Digital decluttering: Organisation expert gives advice on tidying up your digital space

woman on phone drinking coffee
Got 13,000 photos you can't bear to start deleting? Consider this your sign to start. Photo credit: Getty.

After the success of the 2019 documentary Tidying Up with Marie Kondo, many of us took to cleaning and decluttering homes with gusto. 

Childhood toys? Outfits we haven't worn in years? If it didn't "spark joy" it went in the bin. 

But there's one area of life many of us still have piles of unused and unwanted possessions - our digital sphere. 

If you have thousands of photos, unread documents and stacks of downloads on your computer or phone, you'll know the overwhelm of attempting to sort through "digital clutter" to find what you need. 

A new survey by GoPro of 4000 people revealed the average person loses documentation of 11 cherished memories per year, mainly through accidentally deleting them (48 percent). Other reasons included running out of space on a phone or camera during an important event and losing important photos and videos by failing to save from a text or email. 

Nearly 50 percent said that they have so many photos and videos on their devices that if they don't favourite a 'keeper' right away, it's basically gone forever, while 62 percent of respondents reported that they sometimes or often feel overwhelmed by trying to select the best photos or videos to share out of a collection they've captured.

So how best to tackle the mammoth task of digital tidying? That's where Australian organisation expert Gemma Quinn comes in. 

Quinn is one of the leading experts on the organisational method created by Marie Kondo and is Australia's first certified KonMari consultant. 

Her area of expertise is digital decluttering and she's put together some of her top tips on tidying your digital space. 

If you've been putting it off, consider this your sign to start working your way through the 13,000 photos on your phone - if you're anything like me, you definitely don't need that many pictures of past meals.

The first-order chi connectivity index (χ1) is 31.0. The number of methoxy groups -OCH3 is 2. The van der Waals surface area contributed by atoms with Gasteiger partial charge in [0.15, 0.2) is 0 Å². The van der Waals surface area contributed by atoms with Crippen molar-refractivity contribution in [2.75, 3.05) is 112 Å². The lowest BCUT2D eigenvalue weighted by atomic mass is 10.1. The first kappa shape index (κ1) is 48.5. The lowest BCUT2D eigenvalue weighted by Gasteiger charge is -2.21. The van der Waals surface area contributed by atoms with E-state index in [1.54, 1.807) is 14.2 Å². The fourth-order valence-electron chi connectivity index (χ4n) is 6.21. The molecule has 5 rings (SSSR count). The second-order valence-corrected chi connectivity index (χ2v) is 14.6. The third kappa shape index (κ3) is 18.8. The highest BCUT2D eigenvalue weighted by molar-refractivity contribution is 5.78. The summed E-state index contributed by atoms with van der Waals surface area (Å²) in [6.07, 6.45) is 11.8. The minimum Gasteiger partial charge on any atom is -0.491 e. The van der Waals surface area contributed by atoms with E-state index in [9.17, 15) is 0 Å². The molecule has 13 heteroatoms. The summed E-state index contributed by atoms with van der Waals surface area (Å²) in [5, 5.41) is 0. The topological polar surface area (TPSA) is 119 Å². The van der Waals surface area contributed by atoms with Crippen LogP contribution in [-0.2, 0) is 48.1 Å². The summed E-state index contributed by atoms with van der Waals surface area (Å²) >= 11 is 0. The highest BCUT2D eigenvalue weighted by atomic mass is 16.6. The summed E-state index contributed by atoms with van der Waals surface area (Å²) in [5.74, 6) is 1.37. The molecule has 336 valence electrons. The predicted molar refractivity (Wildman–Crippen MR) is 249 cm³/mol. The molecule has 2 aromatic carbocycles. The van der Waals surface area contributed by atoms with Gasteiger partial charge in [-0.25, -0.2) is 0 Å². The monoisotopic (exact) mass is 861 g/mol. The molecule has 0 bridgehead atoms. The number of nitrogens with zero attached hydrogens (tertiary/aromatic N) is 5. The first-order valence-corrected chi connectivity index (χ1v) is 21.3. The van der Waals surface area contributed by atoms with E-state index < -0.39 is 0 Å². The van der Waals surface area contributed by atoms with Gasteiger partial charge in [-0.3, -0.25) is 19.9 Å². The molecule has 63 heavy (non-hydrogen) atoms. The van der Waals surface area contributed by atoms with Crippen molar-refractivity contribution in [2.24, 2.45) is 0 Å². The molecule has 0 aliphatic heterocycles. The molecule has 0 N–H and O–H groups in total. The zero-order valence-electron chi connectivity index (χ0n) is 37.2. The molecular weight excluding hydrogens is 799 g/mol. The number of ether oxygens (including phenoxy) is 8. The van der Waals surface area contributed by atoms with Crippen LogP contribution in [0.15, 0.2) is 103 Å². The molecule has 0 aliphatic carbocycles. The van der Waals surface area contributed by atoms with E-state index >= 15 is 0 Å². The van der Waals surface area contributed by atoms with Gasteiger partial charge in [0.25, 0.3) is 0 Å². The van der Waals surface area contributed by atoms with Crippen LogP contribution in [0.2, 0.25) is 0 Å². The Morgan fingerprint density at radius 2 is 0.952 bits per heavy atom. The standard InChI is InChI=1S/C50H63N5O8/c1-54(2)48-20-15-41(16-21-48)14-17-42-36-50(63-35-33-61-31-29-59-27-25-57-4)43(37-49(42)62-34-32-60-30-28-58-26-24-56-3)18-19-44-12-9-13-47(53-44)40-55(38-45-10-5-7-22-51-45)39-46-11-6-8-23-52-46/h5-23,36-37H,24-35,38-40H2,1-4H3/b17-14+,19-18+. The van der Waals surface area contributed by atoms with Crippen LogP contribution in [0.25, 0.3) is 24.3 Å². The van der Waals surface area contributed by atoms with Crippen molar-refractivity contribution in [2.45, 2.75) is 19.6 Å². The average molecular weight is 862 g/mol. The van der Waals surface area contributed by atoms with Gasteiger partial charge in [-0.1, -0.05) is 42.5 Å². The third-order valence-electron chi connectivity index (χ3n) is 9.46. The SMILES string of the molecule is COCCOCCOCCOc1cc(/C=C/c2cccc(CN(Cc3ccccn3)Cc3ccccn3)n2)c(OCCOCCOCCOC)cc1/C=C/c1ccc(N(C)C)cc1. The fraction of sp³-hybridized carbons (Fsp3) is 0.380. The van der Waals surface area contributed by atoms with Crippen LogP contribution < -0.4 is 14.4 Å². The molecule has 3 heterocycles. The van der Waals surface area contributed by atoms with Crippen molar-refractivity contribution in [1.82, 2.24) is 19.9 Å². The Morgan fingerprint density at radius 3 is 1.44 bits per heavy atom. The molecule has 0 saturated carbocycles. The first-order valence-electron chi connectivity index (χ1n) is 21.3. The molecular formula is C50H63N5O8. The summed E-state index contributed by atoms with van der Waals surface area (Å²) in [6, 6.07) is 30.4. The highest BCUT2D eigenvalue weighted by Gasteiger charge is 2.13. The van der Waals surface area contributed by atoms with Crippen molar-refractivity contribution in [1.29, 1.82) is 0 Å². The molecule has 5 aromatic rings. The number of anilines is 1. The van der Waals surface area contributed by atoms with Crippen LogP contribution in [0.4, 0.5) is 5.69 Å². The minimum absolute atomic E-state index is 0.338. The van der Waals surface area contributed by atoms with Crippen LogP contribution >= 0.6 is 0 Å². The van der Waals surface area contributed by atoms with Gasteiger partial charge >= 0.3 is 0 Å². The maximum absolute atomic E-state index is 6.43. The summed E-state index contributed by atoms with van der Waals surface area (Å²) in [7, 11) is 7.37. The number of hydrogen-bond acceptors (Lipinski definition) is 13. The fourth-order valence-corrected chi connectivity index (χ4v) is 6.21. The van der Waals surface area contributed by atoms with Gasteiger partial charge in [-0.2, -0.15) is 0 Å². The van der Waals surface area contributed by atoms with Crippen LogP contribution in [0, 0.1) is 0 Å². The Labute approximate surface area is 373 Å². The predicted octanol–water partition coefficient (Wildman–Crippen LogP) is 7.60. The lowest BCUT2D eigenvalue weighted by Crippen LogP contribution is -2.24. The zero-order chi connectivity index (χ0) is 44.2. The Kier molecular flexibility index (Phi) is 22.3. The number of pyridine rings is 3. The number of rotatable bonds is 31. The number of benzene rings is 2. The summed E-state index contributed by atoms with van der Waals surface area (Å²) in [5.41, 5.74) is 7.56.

Organising photos and video 

  • Organise your photos and videos around curated memories. Try to keep between five and 10 images of a particular event; anything more can be overwhelming.
  • To make the most out of your photos and videos, collate and create short videos of them. Professional looking videos can easily and automatically be created by using apps like GoPro Quik or Adobe Spark. 
  • Incorporate your favourite photos into your everyday life. This could be a private feed of your favourite shots or a digital photo frame.
  • Share your memories and joy with those you love. Once you have your memories edited and saved, it's easy to share them.
  • Always ask, does this photo or video spark joy?

Here are some examples of when to review your photos:

Holiday photos: I love editing and remembering my holiday memories at the airport or on the plane on the way home from holiday. 

Everyday photos: Your daily commute on public transport is a great time to edit your photos.

Photos of your children: Editing photos of your children while you wait to pick them up from school or activities. 

Organising digital files

Similar to organising photos, to become confident in managing your digital files, the key is to keep it simple:

  • Follow a simple folder structure. In Marie Kondo and Scott Sonenshein's book Joy at Work, they recommend the following folder structure:
  1. Current projects: Have a subfolder for each project you are currently working on, this can cover all types of matters from household projects to current insurance claims and medical matters.
  2. Records: These documents aren't typically modified and are normally provided to you by others. Examples include legal contracts, educational transcripts and medical results.
  3. Saved work: Documents from past projects you'll use in the future, research or career portfolio pieces.
  • Leverage your search functionality: Search technology is incredibly powerful now. Use easily searchable labels (clear informative) for easy finding in the future, eg: Home loan contract
  • Don't keep multiple versions of documents, just keep the latest version.

Sometimes it can be hard to decide what documents to keep, so here are some simple questions to ask yourself:

  • Is this the most current version of the document?
  • Will this document provide me with guidance or inspiration for future work?
  • If I needed this information, where would I go to find it? Most of the time, we just google the information even if we have it stored elsewhere.
  • Do I have a legal need to keep this document?
  • Does this document spark joy?